kitchen table math, the sequel: Remedies For Willies

Tuesday, January 11, 2011

Remedies For Willies

A commenter in my previous post, Willies Water Slides, made the cogent point to be careful what you wish for. It turns out that what you wish for is one of the keys to successfully getting a court to allow the suit in the first place. Generally, you can't sue for monetary damages. The reasoning is that individuals should never be in a position to force a government entity to take an action that favors them. I guess you don't want the tail wagging the dog.

But what if you sue to stop the government from doing something to you? What if the remedy you seek is to simply ask the government to stop doing something to you? What if the remedy is to ask the government to stop forcing you to submit your kids to the gross negligence that is the school system?

Your goal could be to simply stop them from spending whatever your dollars per student number is in their demonstrably bad system. Let's say it's $10K per head, so you ask for them to allow you to designate where they spend that $10K. OK, it's a voucher. But, it's a voucher as a remedy in a law suit. The plaintiff is not asking government to spend more or change their system in any way. You just want your kid back, with the money they would have spent on them anyway.

All you're doing is enjoining them from spending the plaintiffs dough at Willies. You're not wagging the dog, just stopping the dog from pooping on your kids.


5 comments:

ChemProf said...

But there isn't any relation between your taxes and putting your kid in school. I can choose not to submit my child to the public school system, but I have to pay my taxes anyway (as I did when I didn't have kids). I can either pay for a private school out of pocket or homeschool, but that's my own problem. If the law forced me to choose public school, then I might have an option here.

If we could sue on the basis you are talking about, then I could sue to make sure my tax dollars aren't used for a purpose I disagree with, and I can't do that either.

Paul B said...

The law doesn't force you to send your kids to a public school, true. But for most citizens it would not be practical to be obligated to pay taxes (for education) while simultaneously paying to opt out of the system in some private form of replacement. Therefore it would be grossly discriminatory to pull that trigger wouldn't it?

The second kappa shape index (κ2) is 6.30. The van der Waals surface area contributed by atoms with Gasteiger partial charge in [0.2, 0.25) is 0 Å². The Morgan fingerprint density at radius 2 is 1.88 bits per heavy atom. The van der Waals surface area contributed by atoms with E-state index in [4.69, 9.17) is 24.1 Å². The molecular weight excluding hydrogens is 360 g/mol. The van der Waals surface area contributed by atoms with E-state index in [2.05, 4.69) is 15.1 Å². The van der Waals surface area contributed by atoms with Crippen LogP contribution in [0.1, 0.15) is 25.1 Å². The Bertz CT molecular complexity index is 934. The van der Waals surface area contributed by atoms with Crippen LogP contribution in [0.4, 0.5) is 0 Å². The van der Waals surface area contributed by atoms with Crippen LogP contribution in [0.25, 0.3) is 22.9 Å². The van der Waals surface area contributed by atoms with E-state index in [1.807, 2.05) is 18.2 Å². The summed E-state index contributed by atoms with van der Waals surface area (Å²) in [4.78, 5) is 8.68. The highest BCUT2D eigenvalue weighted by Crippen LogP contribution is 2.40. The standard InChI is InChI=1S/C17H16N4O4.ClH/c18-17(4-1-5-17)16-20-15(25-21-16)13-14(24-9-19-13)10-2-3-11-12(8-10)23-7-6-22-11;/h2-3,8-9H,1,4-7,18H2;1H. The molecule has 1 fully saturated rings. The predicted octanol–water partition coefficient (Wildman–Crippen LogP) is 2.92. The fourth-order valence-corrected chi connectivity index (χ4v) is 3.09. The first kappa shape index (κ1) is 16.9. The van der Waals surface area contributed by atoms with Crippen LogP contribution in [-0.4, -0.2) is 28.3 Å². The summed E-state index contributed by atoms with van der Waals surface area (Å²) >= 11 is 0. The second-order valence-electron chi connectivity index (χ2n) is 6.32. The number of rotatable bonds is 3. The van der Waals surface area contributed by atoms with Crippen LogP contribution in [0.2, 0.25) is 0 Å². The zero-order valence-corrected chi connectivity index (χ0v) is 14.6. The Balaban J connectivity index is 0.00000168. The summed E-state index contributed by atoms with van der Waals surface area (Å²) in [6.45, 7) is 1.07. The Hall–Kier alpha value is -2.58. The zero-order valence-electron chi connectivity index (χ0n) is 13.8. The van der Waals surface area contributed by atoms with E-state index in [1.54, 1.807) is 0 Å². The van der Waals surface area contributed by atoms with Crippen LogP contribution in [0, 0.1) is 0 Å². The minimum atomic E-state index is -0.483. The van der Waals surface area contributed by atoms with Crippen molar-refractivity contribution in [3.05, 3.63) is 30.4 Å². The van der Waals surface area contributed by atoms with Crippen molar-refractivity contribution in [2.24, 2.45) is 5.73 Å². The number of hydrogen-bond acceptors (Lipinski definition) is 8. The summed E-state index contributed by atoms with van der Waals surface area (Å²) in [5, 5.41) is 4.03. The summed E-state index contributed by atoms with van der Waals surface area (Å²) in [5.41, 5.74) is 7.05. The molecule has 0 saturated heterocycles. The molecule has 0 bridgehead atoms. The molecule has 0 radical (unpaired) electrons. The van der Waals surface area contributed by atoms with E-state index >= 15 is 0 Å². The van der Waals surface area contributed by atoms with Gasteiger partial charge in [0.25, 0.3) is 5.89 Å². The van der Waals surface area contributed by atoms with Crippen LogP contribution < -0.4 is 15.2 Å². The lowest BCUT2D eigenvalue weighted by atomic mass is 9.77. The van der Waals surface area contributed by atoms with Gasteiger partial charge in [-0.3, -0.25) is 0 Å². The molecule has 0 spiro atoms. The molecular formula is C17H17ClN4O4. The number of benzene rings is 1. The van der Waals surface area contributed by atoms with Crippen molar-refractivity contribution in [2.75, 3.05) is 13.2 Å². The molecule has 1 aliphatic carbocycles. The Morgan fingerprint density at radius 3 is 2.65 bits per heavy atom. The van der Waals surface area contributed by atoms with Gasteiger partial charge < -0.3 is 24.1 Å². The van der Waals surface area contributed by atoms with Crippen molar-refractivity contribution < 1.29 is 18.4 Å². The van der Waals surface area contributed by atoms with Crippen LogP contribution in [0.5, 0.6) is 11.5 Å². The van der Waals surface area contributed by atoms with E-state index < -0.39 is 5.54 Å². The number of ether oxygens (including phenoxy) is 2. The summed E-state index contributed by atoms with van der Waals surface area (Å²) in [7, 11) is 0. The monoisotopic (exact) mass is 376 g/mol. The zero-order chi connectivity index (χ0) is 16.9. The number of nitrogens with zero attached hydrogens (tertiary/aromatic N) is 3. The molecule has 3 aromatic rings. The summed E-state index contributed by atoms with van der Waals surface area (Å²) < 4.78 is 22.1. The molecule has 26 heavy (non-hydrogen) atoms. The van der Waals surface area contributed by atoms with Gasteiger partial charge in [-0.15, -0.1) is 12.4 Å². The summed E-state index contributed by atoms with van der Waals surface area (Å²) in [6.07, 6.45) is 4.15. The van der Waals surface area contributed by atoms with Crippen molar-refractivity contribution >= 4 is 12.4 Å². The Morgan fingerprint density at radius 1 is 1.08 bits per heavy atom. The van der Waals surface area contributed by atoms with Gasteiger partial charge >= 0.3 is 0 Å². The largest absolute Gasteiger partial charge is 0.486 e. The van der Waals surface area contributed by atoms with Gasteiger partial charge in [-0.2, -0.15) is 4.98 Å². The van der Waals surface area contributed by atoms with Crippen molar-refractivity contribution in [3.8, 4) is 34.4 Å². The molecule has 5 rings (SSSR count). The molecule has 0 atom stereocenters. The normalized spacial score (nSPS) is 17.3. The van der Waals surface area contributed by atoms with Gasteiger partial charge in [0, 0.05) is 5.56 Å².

All people are to be afforded equal opportunity to a 'public education', one that is not grossly negligent. All you would be asking for here is that an equal proportion of money be committed to your child, no matter where it is spent.

You're not asking your tax dollars to be released from something you disagree with. You're asking your child's apportionment to be released from being spent in a grossly negligent manner.

You can still be in complete agreement with public schools :>}

And by the way, all of the state constitutions I've looked at (not many I admit, but more than a few) are silent on what 'public education' means. None imply, in any way, that the meaning is a system run by the state. Merely providing for public and equitable funding meets that definition by my reading.

Paul B said...

Here's another oddity. How many of you would be surprised to learn that home schooling has nothing to do with schooling at home. Read your state's statutes. When I read my (former) statutes I was surprised to learn that home schooling is defined as schooling that happens outside the state system, not a single word in the statutes about homes or parents.

So if you could pull the thread that secures monopoly funding, freeing it for your own discretionary pursuit of education, you create a nice little pot of money that could unleash the entrepreneurial monster.

It is still public education isn't it?

LynnG said...

I'd be happy with a tax break for my homeschooler, to help offset the cost of purchasing books and materials of a higher quality than she would have gotten in the public school.

ChemProf said...

Personally, I don't want a tax break as I figure that with government money will come government strings. Of course, in California, homeschooling is legally private schooling. You have to register as a private school with the state, and keep basic attendance records that can be inspected.

However, in our district, a few years back, the district was pushing families to enroll in district ISPs, to the point of police harassment. Why? Because of the way California schools are funded -- all the money goes to the state, who then send it back to districts based on enrollment (and let's think about the possibilities for graft in such a system). So more enrollment means more money for the district. There is even a local charter that will split the per student money with you (half goes to materials for you and half to the charter). However, that charter is always under attack by district schools that want the enrollment, and so deals with higher and higher levels of regulation.

I'd love to see Paul's idea work somewhere, but until you get someone with standing to have a successful lawsuit, I'll opt out, thanks.